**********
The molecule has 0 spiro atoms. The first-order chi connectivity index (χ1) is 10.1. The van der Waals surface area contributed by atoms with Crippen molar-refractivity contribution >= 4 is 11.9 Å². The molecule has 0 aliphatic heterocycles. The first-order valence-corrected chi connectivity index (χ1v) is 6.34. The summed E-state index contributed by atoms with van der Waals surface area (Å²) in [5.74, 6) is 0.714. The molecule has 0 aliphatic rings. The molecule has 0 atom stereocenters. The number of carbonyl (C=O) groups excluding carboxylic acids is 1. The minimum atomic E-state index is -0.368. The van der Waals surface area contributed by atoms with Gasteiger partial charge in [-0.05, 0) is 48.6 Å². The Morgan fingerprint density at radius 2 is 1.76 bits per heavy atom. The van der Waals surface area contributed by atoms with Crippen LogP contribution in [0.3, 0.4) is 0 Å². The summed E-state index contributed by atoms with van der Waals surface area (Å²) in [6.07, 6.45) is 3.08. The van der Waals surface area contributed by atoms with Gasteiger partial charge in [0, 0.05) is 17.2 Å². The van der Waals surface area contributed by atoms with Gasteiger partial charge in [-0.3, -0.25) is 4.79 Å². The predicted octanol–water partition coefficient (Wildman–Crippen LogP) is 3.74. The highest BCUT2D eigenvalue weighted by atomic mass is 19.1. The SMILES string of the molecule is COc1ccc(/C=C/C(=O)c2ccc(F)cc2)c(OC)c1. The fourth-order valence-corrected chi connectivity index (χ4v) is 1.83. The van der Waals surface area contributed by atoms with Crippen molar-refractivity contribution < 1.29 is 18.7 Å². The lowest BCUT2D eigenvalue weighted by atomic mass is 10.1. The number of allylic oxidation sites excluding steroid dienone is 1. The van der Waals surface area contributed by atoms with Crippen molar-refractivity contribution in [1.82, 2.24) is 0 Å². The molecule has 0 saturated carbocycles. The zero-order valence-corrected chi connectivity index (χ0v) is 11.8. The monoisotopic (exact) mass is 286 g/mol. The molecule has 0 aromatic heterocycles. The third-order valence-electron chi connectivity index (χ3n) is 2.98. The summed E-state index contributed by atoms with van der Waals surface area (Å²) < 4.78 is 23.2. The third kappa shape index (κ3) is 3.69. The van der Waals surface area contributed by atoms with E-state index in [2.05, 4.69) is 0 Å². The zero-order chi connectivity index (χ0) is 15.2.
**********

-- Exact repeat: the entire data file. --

The molecule has 0 spiro atoms. The first-order chi connectivity index (χ1) is 10.1. The van der Waals surface area contributed by atoms with Crippen molar-refractivity contribution >= 4 is 11.9 Å². The molecule has 0 aliphatic heterocycles. The first-order valence-corrected chi connectivity index (χ1v) is 6.34. The summed E-state index contributed by atoms with van der Waals surface area (Å²) in [5.74, 6) is 0.714. The molecule has 0 aliphatic rings. The molecule has 0 atom stereocenters. The number of carbonyl (C=O) groups excluding carboxylic acids is 1. The minimum atomic E-state index is -0.368. The van der Waals surface area contributed by atoms with Gasteiger partial charge in [-0.05, 0) is 48.6 Å². The Morgan fingerprint density at radius 2 is 1.76 bits per heavy atom. The van der Waals surface area contributed by atoms with Crippen LogP contribution in [0.3, 0.4) is 0 Å². The summed E-state index contributed by atoms with van der Waals surface area (Å²) in [6.07, 6.45) is 3.08. The van der Waals surface area contributed by atoms with Gasteiger partial charge in [0, 0.05) is 17.2 Å². The van der Waals surface area contributed by atoms with Gasteiger partial charge in [-0.3, -0.25) is 4.79 Å². The predicted octanol–water partition coefficient (Wildman–Crippen LogP) is 3.74. The highest BCUT2D eigenvalue weighted by atomic mass is 19.1. The SMILES string of the molecule is COc1ccc(/C=C/C(=O)c2ccc(F)cc2)c(OC)c1. The fourth-order valence-corrected chi connectivity index (χ4v) is 1.83. The van der Waals surface area contributed by atoms with Crippen molar-refractivity contribution < 1.29 is 18.7 Å². The lowest BCUT2D eigenvalue weighted by atomic mass is 10.1. The number of allylic oxidation sites excluding steroid dienone is 1. The van der Waals surface area contributed by atoms with Crippen molar-refractivity contribution in [1.82, 2.24) is 0 Å². The molecule has 0 saturated carbocycles. The zero-order valence-corrected chi connectivity index (χ0v) is 11.8. The monoisotopic (exact) mass is 286 g/mol. The molecule has 0 aromatic heterocycles. The third-order valence-electron chi connectivity index (χ3n) is 2.98. The summed E-state index contributed by atoms with van der Waals surface area (Å²) < 4.78 is 23.2. The third kappa shape index (κ3) is 3.69. The van der Waals surface area contributed by atoms with E-state index in [2.05, 4.69) is 0 Å². The zero-order chi connectivity index (χ0) is 15.2.